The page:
Dr Vanessa van den Boogaard authors best political science PhD in Canada
Photo: Dr van den Boogaard conducting fieldwork with research assistants in Sierra Leone.
ICTD Research Fellow Dr Vanessa van den Boogaard has won the 2021 Vincent Lemieux Prize in recognition for authoring the best PhD thesis in political science in Canada.
Awarded by the Canadian Political Science Association, the prize honours “the best PhD thesis submitted at a Canadian institution, in English or in French, in any sub-field of political science, judged eminently worthy of publication in the form of a book or articles.”
According to Dr van den Boogaard, “it’s an incredible honour to receive the Vincent Lemieux Prize…I am deeply grateful to the jury and to everyone that supported my PhD journey at the University of Toronto, the ICTD and beyond.”
She thanks her advisor Professor Wilson Prichard, CEO of the ICTD, for “over a decade of mentorship and support” as well as her committee and readers: Kanta Murali, Lucan Way, Antoinette Handley, and Pierre Englebert.
In her dissertation, Dr van den Boogaard explored informal taxation and state-society relations in Sierra Leone. Her work constitutes a novel approach to understanding revenue generation mechanisms in low-income countries, as it extends the analysis of taxation and the state beyond formal systems and captures the informal dynamics of public finance that affect the majority of citizens in such contexts.
In their feedback, Vincent Lemieux judges refer to Vanessa’s dissertation as “an excellent empirical project that includes an original survey and hundreds of interviews,” stating she had “argued with rigour and clarity, and presented in a way that makes it interesting and accessible to diverse audiences in political science.”
Informal taxation in Sierra Leone and beyond
Dr van den Boogaard’s thesis builds on research that she began prior to starting her PhD as a Research Officer with the ICTD, published in papers on taxpayer’s experiences and perceptions of informal taxation in Sierra Leone as well as informal payments and brokerage in cross-border trade.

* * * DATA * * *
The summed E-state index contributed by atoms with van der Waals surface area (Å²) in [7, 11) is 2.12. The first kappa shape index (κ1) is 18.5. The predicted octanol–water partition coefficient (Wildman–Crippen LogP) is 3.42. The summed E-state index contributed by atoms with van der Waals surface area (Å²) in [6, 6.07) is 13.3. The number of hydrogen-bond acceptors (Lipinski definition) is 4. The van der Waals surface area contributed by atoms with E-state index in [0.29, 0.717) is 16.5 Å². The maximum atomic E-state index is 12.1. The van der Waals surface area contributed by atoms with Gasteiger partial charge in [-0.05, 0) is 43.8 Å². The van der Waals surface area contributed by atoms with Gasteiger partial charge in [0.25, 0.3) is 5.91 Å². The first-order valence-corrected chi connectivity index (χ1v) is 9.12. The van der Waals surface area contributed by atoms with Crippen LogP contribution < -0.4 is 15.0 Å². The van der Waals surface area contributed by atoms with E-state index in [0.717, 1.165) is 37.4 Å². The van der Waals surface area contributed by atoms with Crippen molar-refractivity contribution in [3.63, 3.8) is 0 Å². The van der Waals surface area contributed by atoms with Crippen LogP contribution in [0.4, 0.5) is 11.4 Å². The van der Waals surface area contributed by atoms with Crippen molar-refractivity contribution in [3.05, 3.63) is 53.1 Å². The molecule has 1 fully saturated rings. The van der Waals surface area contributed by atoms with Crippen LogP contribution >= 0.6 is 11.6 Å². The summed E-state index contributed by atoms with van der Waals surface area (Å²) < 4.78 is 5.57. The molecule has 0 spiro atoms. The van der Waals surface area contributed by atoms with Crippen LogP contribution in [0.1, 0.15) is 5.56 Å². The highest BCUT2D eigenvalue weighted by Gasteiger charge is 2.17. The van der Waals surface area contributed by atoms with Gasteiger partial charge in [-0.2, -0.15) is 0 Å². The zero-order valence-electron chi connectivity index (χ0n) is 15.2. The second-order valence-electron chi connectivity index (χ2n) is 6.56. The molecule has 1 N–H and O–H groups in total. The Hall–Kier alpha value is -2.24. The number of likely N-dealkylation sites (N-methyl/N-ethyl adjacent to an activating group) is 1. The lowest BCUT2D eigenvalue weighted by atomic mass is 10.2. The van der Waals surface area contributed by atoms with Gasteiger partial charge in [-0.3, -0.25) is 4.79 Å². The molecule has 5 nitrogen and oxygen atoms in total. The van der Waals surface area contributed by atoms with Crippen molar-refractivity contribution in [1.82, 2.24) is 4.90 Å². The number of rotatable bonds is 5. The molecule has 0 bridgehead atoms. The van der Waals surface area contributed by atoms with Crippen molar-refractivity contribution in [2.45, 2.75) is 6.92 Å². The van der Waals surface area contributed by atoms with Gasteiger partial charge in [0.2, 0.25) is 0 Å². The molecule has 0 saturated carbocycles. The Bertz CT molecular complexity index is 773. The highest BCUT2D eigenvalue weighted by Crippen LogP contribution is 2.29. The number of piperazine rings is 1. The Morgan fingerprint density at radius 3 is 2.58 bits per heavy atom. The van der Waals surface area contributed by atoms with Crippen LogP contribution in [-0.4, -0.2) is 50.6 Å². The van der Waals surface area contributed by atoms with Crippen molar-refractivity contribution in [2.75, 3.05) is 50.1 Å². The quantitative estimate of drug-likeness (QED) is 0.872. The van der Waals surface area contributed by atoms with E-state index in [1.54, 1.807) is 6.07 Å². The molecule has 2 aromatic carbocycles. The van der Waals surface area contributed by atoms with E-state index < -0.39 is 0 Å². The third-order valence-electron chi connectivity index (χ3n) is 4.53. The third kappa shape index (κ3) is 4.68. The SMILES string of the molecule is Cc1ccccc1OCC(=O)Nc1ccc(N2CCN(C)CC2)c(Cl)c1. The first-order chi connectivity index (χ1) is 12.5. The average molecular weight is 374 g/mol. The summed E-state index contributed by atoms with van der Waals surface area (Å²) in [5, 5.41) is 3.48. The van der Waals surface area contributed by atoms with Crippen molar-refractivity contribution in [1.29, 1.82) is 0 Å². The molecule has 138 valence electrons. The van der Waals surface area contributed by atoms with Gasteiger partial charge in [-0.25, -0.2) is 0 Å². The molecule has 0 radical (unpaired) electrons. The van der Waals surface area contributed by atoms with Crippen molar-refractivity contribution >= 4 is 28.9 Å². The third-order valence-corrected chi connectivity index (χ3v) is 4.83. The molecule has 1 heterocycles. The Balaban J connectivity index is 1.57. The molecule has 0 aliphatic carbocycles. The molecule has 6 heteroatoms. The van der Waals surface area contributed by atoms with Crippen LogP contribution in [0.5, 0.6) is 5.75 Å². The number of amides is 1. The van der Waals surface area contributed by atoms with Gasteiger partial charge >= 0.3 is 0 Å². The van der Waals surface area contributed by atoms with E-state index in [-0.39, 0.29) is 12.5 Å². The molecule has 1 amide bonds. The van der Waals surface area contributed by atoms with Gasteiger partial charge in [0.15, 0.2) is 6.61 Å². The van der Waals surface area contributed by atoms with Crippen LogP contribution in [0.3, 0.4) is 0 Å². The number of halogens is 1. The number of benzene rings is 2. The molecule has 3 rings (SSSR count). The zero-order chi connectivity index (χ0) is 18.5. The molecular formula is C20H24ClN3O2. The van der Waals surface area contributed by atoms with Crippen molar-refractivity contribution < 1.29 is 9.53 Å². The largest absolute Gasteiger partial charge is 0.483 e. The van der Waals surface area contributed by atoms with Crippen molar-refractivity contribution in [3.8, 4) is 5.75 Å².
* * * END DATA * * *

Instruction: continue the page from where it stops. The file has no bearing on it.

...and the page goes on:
In recent years, her research has been published in the Journal of Borderlands Studies (2021), African Affairs (2019), the Journal of International Development (2018), Politique Africaine (2018), and African Studies Review (2017). She now co-leads the ICTD’s research programme on informality and taxation, and has conducted further work on informal taxation in markets in Ghana and in south-central Somalia.
In addition to being a Research Fellow at the ICTD, Vanessa is a Senior Research Associate at the Munk School of Global Affairs and Public Policy (University of Toronto). In 2020, she was named one of the TaxCOOP’s 35 leaders of the future which recognises the most promising young tax policy enthusiasts who contribute to the advancement of taxation and tax justice.
Dr. van den Boogaard also expressed deep gratitude to everyone in Sierra Leone who gave her time and participated in her research, along with all the research assistants who provided her with support. She also announced that the prize money from this award will be given to Fourah Bay College in Freetown, Sierra Leone in the form of a scholarship for young Sierra Leoneans to pursue studies in the social sciences.
Dr Wilson Prichard, CEO of the ICTD and Vanessa’s Phd advisor said, “The work that Vanessa has done for her PhD, and for the ICTD more broadly, has been truly remarkable: original, path-breaking, underpinned by a wealth of knowledge, and deeply rooted in the communities in which she has worked. It is wonderful to see her contributions recognised through this richly deserved prize, and we are enormously grateful for her continued contributions and leadership at the ICTD.”